Transparency is the be-all and end-all, also in order to be able to invest in resilience management in a targeted manner in the first place. At the same time, managers must not lose sight of costs. Digitization is therefore considered a key factor. Here, investments can also help achieve the ultimate logistics goal: more punctuality with the lowest possible costs per shipment and short transit times.
More digital technology in use
According to McKinsey consultants, many companies have failed to make their supply chains more resilient. “More often than planned, they just increased inventories instead of focusing on effective long-term measures such as regionalization of suppliers,” they criticize. McKinsey surveyed about 70 supply chain managers from leading companies worldwide in 2020 and 2021. While 40 percent had planned to regionalize and expand their supplier base, only 15 percent ultimately did so. Instead, 42 percent expanded their inventories. However, 80 percent did invest in digital technology: Real-time monitoring and artificial intelligence (AI)-based analytics are used much more frequently today than when the pandemic began, according to McKinsey. However, according to the survey, only 1 percent of companies surveyed currently have enough IT staff. The need for skilled workers is becoming “even more of a bottleneck,” says Vera Trautwein, a McKinsey supply chain management expert.
AI learns to detect deviations based on data. If this happens early on, countermeasures can be taken without stopping a conveyor belt, for example. The solutions can also uncover possible causes and, at best, still suggest measures for optimization. Future-oriented supply chain management focuses on transparency and data exchange, says Gabriel Werner, Vice President Manufacturing for the DACH region at the software provider Blue Yonder. The hope is not that the supply chain will work as planned. Instead, he says, the data collected is used to adjust the process, which is highly automated constantly.
Fraunhofer also offers IT solutions that counteract problems. For example, a team at the Fraunhofer Institute for Industrial Mathematics ITWM is developing methods to help calculate risks to supply chains. “These disruptive events create a multidimensional decision problem,” says Heiner Ackermann, deputy head of the “Optimization – Operations Research” department. His experts use mathematics to determine the best possible solution for the trio of resilience – cost – risk. Algorithms calculate the optimal balance and thus various options for raw materials, suppliers, and warehousing. The use of alternative materials is also taken into account.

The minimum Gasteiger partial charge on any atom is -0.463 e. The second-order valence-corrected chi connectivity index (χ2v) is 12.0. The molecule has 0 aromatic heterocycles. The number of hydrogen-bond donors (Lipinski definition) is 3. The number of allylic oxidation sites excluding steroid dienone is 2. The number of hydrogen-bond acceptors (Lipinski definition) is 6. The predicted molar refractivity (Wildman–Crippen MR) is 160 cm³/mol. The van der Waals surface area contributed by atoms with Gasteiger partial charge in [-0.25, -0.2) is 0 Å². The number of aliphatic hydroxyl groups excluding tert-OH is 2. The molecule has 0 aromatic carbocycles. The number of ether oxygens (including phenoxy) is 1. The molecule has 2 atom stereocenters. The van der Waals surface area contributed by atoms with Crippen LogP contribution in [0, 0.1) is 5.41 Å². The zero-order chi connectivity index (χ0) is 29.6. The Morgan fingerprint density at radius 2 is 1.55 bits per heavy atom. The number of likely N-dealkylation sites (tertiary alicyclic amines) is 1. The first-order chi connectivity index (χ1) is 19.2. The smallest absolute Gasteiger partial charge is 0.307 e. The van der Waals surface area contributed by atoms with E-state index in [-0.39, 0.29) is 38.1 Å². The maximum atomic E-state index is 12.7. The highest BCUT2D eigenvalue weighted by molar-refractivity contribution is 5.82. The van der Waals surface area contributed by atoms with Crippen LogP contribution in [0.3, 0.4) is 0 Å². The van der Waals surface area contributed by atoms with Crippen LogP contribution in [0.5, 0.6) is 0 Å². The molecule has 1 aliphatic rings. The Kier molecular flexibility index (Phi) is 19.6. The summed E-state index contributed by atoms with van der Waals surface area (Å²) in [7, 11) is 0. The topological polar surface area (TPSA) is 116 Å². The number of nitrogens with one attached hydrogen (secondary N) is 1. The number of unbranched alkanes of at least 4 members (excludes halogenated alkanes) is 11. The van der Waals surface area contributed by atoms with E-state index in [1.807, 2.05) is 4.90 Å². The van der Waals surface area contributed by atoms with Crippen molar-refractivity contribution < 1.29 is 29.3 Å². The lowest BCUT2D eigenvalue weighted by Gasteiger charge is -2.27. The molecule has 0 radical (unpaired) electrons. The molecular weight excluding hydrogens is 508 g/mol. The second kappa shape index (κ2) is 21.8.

The Fraunhofer Institute for Material Flow and Logistics (IML) supports its order-to-delivery network simulator. The tool maps even highly complex supply chains completely and in multiple stages, including planning and information flow processes. “In the simulation, I can easily play with demand peaks, the collapse of a market, or scenarios in which production is disrupted,” says Marco Motta, head of the Supply Chain Engineering department. In this way, he says, it is also possible to forecast how a supply chain will react in a state of emergency. Dispatchers can see in logistics assistance systems, which combine a digital twin of the supply chain with simulation, which cargo ships have loaded which parts, where they are located, and when the cargo will be available at the point of need. In this way, global networks can show the supply for the next 20 to 30 weeks. This allows potential bottlenecks to be identified at an early stage.
In the Co-Versatile research project, participants are working to increase the resilience of the European manufacturing industry to future pandemics. The supply chain should be able to react quickly and effectively to a sudden increase in demand in the area of strategic medical products. To this end, the IML experts developed a simulation model that considers demand peaks and fluctuations and supplier risks. Companies are immediately given an overview of the effects they will face. Particular attention is paid to capacities, lead times, transport frequencies, and possible supply restrictions.
Source :Caprikrn LLC
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Disclaimer: The views, suggestions, and opinions expressed here are the sole responsibility of the experts. No Weekly Optimist journalist was involved in the writing and production of this article.